After Mr. Assange published the documents provided by Ms. Manning in 2010, the Obama administration engaged in extensive deliberations under Attorney General Eric H. Holder Jr. over whether to prosecute Mr. Assange but never charged him with a crime.
By contrast, Ms. Manning, a low-level Army intelligence analyst who downloaded the archives of documents and sent them to WikiLeaks, was convicted at a court-martial trial in 2013 of leaking the documents and sentenced to 35 years in prison. President Barack Obama commuted most of the remainder of her sentence in 2017.
But law enforcement officials under Mr. Obama shied away from bringing charges against Mr. Assange. They feared that there was no legally meaningful way to distinguish his actions from those of conventional investigative national-security journalism as practiced by mainstream news organizations like The New York Times. The Obama team did not want to create a precedent that could chill or cripple traditional journalism, according to people familiar with its deliberations.
In March 2018, however, under Attorney General Jeff Sessions, the Trump Justice Department obtained a grand jury indictment against Mr. Assange. It initially sidestepped press freedom issues by narrowly accusing him of participating in a hacking-related criminal conspiracy with Ms. Manning, rather than focusing on his publication of government secrets.
That indictment was unsealed in April 2019, when Mr. Assange was dragged out of the Ecuadorean Embassy in London and arrested. (He had taken refuge there in 2012, initially to avoid extradition to Sweden to face questions about sexual assault accusations, which he has denied. Sweden had rescinded its arrest warrant for Mr. Assange in 2017.)
The Justice Department — by then under Attorney General William P. Barr — then obtained a superseding indictment expanding the charges against Mr. Assange to include allegations that his journalistic-style activities violated the Espionage Act. A second superseding indictment later added more allegations related to the notion of a hacking conspiracy.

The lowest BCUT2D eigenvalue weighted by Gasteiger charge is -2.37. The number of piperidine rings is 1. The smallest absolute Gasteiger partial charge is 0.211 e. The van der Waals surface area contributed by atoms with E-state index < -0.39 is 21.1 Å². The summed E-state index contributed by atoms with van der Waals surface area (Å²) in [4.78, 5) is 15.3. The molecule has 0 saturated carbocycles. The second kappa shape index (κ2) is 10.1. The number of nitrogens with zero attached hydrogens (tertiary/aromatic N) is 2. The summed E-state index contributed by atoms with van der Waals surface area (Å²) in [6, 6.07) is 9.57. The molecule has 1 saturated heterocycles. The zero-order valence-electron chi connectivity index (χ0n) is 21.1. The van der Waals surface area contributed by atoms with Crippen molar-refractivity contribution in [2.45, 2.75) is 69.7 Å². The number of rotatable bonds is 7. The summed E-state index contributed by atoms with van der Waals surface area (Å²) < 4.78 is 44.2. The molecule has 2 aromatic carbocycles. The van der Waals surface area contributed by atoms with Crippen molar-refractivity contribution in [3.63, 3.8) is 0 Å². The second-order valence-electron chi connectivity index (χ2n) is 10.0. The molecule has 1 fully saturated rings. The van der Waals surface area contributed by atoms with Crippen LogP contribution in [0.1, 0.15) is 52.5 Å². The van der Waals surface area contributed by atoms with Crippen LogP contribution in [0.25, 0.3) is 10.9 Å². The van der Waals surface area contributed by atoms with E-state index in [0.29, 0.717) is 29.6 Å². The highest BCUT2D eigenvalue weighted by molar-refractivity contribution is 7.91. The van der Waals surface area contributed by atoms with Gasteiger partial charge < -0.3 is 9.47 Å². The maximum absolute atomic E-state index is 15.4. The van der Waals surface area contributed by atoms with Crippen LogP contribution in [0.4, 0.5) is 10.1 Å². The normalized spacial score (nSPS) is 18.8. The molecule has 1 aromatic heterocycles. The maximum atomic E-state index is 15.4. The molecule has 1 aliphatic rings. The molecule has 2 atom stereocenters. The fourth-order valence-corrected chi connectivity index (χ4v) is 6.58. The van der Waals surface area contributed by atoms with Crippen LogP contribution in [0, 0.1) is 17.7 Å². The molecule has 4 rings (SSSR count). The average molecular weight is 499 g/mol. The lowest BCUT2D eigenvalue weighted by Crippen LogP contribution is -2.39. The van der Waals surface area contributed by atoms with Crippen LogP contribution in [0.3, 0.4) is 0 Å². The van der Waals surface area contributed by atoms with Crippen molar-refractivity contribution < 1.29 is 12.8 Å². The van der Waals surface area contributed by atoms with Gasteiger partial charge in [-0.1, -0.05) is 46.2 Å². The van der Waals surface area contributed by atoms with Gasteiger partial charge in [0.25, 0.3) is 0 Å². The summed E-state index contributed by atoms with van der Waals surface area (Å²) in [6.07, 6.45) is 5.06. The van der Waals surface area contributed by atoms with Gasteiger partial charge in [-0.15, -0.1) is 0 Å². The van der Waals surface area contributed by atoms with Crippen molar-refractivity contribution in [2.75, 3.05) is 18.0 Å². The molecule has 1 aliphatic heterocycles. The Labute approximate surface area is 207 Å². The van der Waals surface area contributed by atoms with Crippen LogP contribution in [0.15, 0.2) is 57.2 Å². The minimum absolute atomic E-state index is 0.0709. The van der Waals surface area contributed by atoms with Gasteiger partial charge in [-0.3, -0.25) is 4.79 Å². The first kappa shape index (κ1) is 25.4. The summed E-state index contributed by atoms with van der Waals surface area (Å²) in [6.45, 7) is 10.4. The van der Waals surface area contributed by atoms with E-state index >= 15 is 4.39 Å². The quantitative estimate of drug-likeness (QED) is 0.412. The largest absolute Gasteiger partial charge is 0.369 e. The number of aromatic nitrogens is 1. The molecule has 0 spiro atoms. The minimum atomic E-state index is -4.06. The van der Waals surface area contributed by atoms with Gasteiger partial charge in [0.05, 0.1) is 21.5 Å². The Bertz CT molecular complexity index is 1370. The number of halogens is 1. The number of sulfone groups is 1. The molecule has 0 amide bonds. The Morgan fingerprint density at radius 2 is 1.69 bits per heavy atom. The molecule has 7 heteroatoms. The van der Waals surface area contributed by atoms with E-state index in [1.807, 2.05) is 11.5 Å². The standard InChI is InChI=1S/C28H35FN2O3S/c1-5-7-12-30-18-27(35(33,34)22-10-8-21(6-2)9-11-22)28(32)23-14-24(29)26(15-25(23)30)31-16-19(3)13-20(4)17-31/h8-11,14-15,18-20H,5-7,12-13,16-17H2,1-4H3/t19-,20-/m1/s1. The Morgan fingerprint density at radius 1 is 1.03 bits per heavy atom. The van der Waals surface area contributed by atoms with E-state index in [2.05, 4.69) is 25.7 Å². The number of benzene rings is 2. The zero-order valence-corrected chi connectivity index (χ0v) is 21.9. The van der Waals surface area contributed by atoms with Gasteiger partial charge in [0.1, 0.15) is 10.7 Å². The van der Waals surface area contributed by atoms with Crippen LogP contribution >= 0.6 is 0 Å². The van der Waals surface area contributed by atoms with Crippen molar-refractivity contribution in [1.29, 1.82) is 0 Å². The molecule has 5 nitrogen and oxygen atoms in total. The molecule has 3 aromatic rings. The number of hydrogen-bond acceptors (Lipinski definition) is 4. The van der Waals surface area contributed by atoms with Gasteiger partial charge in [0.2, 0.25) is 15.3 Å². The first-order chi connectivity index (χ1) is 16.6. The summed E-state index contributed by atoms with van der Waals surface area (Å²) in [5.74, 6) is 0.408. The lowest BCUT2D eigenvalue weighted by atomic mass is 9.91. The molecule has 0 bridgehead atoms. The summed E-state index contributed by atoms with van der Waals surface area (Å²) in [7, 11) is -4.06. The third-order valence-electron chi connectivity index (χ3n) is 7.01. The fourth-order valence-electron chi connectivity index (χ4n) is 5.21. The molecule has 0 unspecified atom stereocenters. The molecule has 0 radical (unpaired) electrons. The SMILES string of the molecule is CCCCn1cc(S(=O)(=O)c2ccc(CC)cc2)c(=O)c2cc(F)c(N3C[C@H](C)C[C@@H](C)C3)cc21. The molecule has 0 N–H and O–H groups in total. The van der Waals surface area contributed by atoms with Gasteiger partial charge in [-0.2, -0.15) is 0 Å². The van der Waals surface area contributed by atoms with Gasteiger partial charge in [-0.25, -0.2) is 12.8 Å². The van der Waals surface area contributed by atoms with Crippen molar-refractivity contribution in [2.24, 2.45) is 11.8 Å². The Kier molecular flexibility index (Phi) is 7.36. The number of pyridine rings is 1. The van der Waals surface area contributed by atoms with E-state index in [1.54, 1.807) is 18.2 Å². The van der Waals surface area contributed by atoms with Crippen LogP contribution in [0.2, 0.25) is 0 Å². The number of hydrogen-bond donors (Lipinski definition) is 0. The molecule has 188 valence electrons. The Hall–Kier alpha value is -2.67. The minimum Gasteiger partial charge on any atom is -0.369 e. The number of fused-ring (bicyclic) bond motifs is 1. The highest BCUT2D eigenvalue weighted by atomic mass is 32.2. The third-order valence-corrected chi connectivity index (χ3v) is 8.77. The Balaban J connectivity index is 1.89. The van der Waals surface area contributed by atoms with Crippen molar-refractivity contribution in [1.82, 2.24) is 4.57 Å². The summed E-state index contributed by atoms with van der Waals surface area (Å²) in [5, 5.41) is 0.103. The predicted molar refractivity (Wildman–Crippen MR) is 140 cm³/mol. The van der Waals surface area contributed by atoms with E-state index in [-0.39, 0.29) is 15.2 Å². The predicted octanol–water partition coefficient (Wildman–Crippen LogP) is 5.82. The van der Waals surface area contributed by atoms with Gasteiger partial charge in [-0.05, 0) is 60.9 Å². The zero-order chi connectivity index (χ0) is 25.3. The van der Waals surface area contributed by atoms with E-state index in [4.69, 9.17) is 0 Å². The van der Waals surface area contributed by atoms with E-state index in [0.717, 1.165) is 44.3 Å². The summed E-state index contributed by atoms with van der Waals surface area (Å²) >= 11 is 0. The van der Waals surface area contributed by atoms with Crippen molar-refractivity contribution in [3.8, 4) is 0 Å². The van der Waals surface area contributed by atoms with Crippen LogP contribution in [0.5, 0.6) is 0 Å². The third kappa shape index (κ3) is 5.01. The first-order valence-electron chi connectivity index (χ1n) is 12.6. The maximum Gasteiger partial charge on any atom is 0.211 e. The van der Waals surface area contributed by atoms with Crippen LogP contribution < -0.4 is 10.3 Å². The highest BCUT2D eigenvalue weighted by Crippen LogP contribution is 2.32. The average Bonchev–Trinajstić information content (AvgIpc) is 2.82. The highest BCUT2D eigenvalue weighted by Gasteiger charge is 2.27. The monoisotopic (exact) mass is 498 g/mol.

Notably, there is some overlap in personnel from earlier internal debates about the dilemma raised by Mr. Assange. The top national security official in the Trump Justice Department, John C. Demers, remains in place atop its National Security Division for now; the Biden transition asked him to temporarily stay on for continuity purposes even as most other Trump political appointees resigned.
Mr. Demers’s predecessor from 2013 to 2016, John Carlin, has returned to the Justice Department and is currently serving as the acting deputy attorney general. Mr. Carlin’s predecessor, Lisa O. Monaco, who ran the National Security Division from 2011 to 2013, is Mr. Biden’s nominee to be deputy attorney general but has not yet been confirmed.
The letter from the rights groups portrayed the Trump-era Justice Department’s decision to proceed against Mr. Assange as jeopardizing journalism “that is crucial to democracy” more broadly, and noted that the Trump administration had “positioned itself as an antagonist to the institution of a free and unfettered press in numerous ways.”
They added: “We are deeply concerned about the way that a precedent created by prosecuting Assange could be leveraged — perhaps by a future administration — against publishers and journalists of all stripes.”
Since the original indictment was unsealed, lawyers for Mr. Assange have fought the extradition request, arguing that the United States was prosecuting him for political reasons.
A British judge in January largely rejected those arguments, holding that he had been charged “in good faith.” But she denied his extradition anyway — citing harsh conditions for security-related prisoners in American jails and the risk that Mr. Assange might be driven to commit suicide. It is that rationale that the brief due on Friday would appeal.
Elian Peltier contributed reporting from London.